The Finer Report on One-Parent Families published in 1974 was an extraordinarily comprehensive and wide-ranging document, heavily influenced by the outstanding intellectual contributions of the chair Morris Finer (a well-respected, progressive barrister) and O.R. McGregor (Professor of Social Institutions at Bedford College). Richard Crossman, had intended the Committee's work as part of his retirement legacy. It outlined, for the first time, the needs and circumstances of lone parents in twentieth-century Britain. After five years of research and writing, and drawing on the expertise of authorities across Britain, it established that, without doubt, the circumstances of one-parent families were far worse than those of two-parent families. The Committee's primary aim was to decrease the numbers of lone parents on Supplementary Benefit but it recognised the difficulties for lone parents, especially lone mothers, of combining work with childcare. Without help, women rarely earned enough to support themselves as well as their children; and they found childcare a problem. The Committee recognised and supported the obligation on men to maintain their families but insisted that the difficulties of lone mothers would be better met if the state rather than fathers were expected to maintain them and their children.
The Report highlighted how areas of both private and public law served to complicate the lives of most lone parents. Two of those areas were private: divorce law; and the law dealing with relations between husbands and wives, and parents and children, within the magisterial system. The third area was public: the poor law and its successor, Supplementary Benefits law. Many parents did not receive adequate maintenance under the law of affiliation or of 'liable relatives', and magisterial jurisdiction was used almost exclusively by the poor to deal with the consequences of the breakdown of relationships. Even if maintenance was collected in full from an absent parent, many women were still dependent upon the Supplementary Benefits Commission. At the end of 1971 there were 238,000 fatherless families (including unmarried, separated, widowed and divorced women) in Britain, out of a total of 520,000 families receiving Supplementary Benefits, for 200,000 of whom it was their main source of income. Many women had to endure long and expensive journeys to the magistrates' courts each week or month to collect the money owed to them. This prevented many from working, and humiliated those who often made these journeys for no reward. If men did not pay maintenance it was futile to imprison them for non-payment, because this cancelled out their debt and the tax payer was left with the original bill for the woman's maintenance and for the gaol term of the defaulter.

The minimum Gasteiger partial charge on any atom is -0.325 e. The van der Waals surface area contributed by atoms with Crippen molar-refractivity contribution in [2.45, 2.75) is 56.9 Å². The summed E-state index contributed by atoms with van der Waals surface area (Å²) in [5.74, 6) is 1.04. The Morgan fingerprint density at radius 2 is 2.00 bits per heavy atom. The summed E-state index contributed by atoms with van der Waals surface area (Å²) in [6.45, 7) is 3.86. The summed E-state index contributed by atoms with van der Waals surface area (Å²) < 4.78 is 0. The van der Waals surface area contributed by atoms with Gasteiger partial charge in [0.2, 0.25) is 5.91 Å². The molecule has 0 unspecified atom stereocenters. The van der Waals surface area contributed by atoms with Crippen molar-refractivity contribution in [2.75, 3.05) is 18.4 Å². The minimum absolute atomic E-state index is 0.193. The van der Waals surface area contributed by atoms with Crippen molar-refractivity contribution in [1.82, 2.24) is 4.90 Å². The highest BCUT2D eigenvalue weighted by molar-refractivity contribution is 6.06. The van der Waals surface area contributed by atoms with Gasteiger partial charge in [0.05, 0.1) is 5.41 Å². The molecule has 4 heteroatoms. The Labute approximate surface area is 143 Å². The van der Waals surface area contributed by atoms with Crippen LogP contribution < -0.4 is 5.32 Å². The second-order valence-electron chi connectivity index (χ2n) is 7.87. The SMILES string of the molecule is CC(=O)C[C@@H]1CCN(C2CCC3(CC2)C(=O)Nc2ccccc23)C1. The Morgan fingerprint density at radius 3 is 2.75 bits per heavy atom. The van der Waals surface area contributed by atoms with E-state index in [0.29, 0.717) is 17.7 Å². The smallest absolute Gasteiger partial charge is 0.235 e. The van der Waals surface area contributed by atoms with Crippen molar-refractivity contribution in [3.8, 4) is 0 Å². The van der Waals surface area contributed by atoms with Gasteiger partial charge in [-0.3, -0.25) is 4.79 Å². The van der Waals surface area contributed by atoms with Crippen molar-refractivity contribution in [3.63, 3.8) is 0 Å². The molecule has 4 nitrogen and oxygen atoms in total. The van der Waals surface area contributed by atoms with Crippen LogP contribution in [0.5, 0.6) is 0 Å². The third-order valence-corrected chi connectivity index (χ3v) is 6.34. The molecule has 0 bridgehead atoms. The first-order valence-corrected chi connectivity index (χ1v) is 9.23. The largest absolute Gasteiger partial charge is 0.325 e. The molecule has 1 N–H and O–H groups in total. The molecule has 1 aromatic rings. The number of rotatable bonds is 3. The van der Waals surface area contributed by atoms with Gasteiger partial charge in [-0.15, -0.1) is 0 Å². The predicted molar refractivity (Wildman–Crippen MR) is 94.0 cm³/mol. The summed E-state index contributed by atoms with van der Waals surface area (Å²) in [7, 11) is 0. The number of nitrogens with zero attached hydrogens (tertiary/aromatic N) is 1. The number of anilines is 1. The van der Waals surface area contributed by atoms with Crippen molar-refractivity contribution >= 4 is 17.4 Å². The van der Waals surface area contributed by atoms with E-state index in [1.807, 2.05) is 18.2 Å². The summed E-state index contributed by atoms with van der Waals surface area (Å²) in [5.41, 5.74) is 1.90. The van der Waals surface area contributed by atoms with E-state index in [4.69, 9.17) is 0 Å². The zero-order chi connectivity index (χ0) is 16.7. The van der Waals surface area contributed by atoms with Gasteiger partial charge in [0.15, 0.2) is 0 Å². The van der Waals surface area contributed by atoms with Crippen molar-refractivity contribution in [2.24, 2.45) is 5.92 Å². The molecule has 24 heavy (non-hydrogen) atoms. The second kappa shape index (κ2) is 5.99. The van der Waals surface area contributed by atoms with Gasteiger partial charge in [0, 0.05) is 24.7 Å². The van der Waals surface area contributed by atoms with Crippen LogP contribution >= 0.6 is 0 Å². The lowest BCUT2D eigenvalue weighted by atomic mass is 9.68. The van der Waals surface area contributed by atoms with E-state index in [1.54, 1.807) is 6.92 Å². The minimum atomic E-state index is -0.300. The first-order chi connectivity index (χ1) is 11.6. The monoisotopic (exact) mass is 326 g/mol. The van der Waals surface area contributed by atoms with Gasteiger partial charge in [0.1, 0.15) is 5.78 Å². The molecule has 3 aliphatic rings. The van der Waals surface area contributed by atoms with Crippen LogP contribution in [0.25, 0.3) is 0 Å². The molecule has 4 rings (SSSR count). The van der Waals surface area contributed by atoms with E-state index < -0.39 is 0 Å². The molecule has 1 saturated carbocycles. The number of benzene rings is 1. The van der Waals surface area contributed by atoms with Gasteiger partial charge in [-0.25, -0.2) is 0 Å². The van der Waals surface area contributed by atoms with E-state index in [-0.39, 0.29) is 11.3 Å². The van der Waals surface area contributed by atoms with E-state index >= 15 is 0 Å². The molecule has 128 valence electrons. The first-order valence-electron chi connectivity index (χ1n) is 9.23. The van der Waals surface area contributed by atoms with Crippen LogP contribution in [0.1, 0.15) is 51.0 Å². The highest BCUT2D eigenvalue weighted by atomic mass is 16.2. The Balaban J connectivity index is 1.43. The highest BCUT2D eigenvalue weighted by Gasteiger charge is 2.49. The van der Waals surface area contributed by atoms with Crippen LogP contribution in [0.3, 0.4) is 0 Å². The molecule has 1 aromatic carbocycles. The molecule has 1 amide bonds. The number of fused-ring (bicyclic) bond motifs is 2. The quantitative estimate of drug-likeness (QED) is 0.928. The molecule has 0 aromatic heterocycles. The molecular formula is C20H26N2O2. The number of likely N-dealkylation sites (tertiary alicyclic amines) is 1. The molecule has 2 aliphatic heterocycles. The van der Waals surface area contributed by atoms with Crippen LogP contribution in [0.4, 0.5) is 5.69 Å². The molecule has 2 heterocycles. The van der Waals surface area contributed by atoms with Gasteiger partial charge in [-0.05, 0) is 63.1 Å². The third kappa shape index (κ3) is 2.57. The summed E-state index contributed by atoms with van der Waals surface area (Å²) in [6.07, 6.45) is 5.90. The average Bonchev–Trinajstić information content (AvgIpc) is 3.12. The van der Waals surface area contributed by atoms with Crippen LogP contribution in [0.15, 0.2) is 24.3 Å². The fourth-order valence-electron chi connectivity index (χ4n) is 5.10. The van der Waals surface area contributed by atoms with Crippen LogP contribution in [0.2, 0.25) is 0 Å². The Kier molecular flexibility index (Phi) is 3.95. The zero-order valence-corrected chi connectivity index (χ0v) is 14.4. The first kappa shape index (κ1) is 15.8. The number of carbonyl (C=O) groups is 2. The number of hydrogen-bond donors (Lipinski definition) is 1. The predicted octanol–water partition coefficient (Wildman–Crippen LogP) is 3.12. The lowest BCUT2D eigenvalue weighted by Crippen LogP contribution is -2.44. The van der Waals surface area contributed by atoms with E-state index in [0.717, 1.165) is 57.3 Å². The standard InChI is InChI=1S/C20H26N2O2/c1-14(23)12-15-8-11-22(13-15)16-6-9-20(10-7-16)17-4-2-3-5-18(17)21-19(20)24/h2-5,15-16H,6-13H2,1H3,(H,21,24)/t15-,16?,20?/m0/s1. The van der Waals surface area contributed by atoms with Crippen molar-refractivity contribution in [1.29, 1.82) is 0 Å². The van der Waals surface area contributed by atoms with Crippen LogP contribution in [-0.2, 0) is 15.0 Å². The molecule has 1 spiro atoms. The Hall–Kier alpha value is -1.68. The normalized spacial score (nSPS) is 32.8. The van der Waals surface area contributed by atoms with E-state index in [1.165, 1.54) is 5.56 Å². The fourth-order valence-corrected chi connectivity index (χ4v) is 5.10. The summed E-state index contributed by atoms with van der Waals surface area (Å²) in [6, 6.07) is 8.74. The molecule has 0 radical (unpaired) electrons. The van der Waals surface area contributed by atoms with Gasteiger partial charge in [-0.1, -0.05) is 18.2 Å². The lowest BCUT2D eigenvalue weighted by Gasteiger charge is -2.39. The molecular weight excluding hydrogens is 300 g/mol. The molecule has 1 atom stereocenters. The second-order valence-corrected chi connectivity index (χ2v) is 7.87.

The Finer Committee proposed that claimants should be spared going through the courts to receive their maintenance; and the Supplementary Benefits Commission should take over the duties of assessing and collecting maintenance. They also suggested one unified system of Family Courts. Because the state already paid for the consequences of the break-down of familial relationships, the Committee suggested that lone parents should be entitled to a single benefit. This was their most significant recommendation - for a 'Guaranteed Maintenance Allowance' (GMA) to be available for all lone-parents as an alternative to Supplementary Benefits. GMA would be administered and assessed by the Supplementary Benefits Commission, rather than the magisterial courts, and be collected from the liable relative. It would be non-contributory and include an allowance for the adult (reduced for working families) as well as the child.